Sun | Jun 24, 2018

Over 100 persons feared dead in Cuba plane crash

Published:Saturday | May 19, 2018 | 12:00 AM
Forensic investigators and Ministry of Interior officers sift through remains of a Boeing 737 that plummeted into a yuca field with more than 100 passengers on board in Havana, Cuba, yesterday.

HAVANA (AP):

A Cuban-operated airliner, with at least 110 people aboard, crashed and burned in a cassava field just after takeoff from the Havana airport yesterday. Cuban media have reported three survivors.

The Boeing 737 went down just after noon a short distance from the end of the runway at the JosÈ MartÌ International Airport while on a short-hop flight to the eastern city of HolguÌn. Firefighters rushed to extinguish the flames that engulfed the jet.

"There is a high number of people who appear to have died," Cuban President Miguel Diaz-Canel said from the scene. "Things have been organised, the fire has been put out, and the remains are being identified."

Relatives of those aboard were ushered into a private area at the terminal to await word on their loved ones.

"My daughter is 24. My God! She's only 24!" cried Beatriz Pantoja, whose daughter, Leticia, was on the plane.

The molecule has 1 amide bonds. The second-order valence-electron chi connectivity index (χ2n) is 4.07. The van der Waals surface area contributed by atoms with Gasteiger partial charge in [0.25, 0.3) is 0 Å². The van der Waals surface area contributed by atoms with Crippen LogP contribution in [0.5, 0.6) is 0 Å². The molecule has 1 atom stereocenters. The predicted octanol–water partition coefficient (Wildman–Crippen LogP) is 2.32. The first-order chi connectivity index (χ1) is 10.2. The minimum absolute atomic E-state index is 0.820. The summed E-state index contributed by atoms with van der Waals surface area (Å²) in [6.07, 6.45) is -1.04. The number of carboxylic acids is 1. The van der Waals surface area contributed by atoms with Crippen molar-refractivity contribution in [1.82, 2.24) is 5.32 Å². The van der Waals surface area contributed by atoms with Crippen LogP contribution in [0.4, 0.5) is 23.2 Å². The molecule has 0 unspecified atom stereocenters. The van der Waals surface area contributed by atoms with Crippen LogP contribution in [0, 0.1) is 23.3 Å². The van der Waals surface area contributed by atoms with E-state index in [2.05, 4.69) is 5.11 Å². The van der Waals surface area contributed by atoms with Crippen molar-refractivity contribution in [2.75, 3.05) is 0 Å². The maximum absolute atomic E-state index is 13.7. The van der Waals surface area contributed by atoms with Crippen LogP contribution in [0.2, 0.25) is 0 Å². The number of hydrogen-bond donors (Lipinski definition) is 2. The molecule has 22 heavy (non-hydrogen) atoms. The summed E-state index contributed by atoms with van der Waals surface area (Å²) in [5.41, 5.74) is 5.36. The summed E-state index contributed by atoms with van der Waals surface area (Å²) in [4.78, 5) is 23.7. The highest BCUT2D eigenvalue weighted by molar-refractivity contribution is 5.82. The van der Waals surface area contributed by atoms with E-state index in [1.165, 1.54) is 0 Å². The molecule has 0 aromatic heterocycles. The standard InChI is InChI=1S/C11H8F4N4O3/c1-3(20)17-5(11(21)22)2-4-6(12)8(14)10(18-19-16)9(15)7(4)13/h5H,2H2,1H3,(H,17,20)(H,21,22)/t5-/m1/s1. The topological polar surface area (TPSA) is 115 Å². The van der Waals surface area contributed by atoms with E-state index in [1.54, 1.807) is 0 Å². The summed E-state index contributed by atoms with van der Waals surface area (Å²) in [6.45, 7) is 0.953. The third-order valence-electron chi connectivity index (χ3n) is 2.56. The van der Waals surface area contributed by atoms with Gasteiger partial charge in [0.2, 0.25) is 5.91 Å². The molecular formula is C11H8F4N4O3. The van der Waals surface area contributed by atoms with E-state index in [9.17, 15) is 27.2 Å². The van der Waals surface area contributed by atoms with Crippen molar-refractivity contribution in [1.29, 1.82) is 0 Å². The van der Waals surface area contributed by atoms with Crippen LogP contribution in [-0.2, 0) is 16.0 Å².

CAUSE OF THE CRASH

The cause of the disaster was under investigation. State TV said that the jet veered sharply to the right after takeoff.

Authorities said that there were 104 passengers and nine crew members on the flight, operated by Cubana, the Cuban state airline. An employee who answered the phone at the Mexico City office of the charter business Aerolinea Global Air said that the plane belonged to the company and had a six-person Mexican crew.

Cubana is notorious for delays and cancellations and has taken many of its planes out of service because of maintenance problems in recent months, prompting it to hire charter aircraft from other companies.

Four crash survivors were taken to a Havana hospital, and three remained alive as of mid-afternoon, hospital director MartÌnez Blanco told Cuban State TV. State media reports stopped short of saying that the rest were dead.

On Thursday, Cuban First Vice-President Salvador Valdes Mesa met with Cubana officials to discuss improvements to its service. The airline blames its spotty record on a lack of parts and airplanes because of the United States trade embargo against the communist island. It was Cuba's third major aviation accident since 2010.